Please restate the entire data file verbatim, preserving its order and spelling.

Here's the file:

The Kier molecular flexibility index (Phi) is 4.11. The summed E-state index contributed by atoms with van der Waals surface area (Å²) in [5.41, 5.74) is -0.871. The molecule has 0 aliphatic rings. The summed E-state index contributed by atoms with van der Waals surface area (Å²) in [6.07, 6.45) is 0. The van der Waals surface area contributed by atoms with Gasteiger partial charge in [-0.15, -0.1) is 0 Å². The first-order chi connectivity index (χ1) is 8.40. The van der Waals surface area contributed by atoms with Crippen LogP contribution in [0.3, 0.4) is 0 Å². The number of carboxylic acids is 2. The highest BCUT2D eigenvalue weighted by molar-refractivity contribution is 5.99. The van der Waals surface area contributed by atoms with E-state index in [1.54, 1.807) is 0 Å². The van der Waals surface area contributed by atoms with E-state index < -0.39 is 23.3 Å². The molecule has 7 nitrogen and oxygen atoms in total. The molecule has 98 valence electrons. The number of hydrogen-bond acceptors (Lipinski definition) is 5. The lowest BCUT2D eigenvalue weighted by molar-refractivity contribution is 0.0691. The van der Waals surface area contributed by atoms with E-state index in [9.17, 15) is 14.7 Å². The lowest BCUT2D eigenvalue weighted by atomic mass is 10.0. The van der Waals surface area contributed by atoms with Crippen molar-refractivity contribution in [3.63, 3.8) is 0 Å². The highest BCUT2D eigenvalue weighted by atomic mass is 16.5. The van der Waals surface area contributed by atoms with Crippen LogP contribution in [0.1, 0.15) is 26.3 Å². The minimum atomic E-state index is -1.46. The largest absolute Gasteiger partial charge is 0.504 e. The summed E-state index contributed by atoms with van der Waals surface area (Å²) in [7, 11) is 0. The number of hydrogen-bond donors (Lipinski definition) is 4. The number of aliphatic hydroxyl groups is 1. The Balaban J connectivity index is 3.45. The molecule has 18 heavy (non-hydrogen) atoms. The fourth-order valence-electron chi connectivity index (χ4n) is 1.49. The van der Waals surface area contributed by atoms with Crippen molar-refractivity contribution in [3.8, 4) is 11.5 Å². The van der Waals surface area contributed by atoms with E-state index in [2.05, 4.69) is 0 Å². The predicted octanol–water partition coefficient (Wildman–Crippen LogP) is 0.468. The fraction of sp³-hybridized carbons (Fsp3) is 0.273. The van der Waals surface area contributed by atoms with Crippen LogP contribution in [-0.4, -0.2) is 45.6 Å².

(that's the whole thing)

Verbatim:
The Kier molecular flexibility index (Phi) is 4.11. The summed E-state index contributed by atoms with van der Waals surface area (Å²) in [5.41, 5.74) is -0.871. The molecule has 0 aliphatic rings. The summed E-state index contributed by atoms with van der Waals surface area (Å²) in [6.07, 6.45) is 0. The van der Waals surface area contributed by atoms with Gasteiger partial charge in [-0.15, -0.1) is 0 Å². The first-order chi connectivity index (χ1) is 8.40. The van der Waals surface area contributed by atoms with Crippen LogP contribution in [0.3, 0.4) is 0 Å². The number of carboxylic acids is 2. The highest BCUT2D eigenvalue weighted by molar-refractivity contribution is 5.99. The van der Waals surface area contributed by atoms with E-state index in [1.54, 1.807) is 0 Å². The van der Waals surface area contributed by atoms with E-state index < -0.39 is 23.3 Å². The molecule has 7 nitrogen and oxygen atoms in total. The molecule has 98 valence electrons. The number of hydrogen-bond acceptors (Lipinski definition) is 5. The lowest BCUT2D eigenvalue weighted by molar-refractivity contribution is 0.0691. The van der Waals surface area contributed by atoms with E-state index in [9.17, 15) is 14.7 Å². The lowest BCUT2D eigenvalue weighted by atomic mass is 10.0. The van der Waals surface area contributed by atoms with Crippen molar-refractivity contribution in [3.63, 3.8) is 0 Å². The highest BCUT2D eigenvalue weighted by atomic mass is 16.5. The van der Waals surface area contributed by atoms with Crippen LogP contribution in [0.1, 0.15) is 26.3 Å². The minimum atomic E-state index is -1.46. The largest absolute Gasteiger partial charge is 0.504 e. The summed E-state index contributed by atoms with van der Waals surface area (Å²) in [7, 11) is 0. The number of hydrogen-bond donors (Lipinski definition) is 4. The number of aliphatic hydroxyl groups is 1. The Balaban J connectivity index is 3.45. The molecule has 18 heavy (non-hydrogen) atoms. The fourth-order valence-electron chi connectivity index (χ4n) is 1.49. The van der Waals surface area contributed by atoms with Crippen molar-refractivity contribution in [3.8, 4) is 11.5 Å². The van der Waals surface area contributed by atoms with E-state index in [2.05, 4.69) is 0 Å². The predicted octanol–water partition coefficient (Wildman–Crippen LogP) is 0.468. The fraction of sp³-hybridized carbons (Fsp3) is 0.273. The van der Waals surface area contributed by atoms with Crippen LogP contribution in [-0.4, -0.2) is 45.6 Å².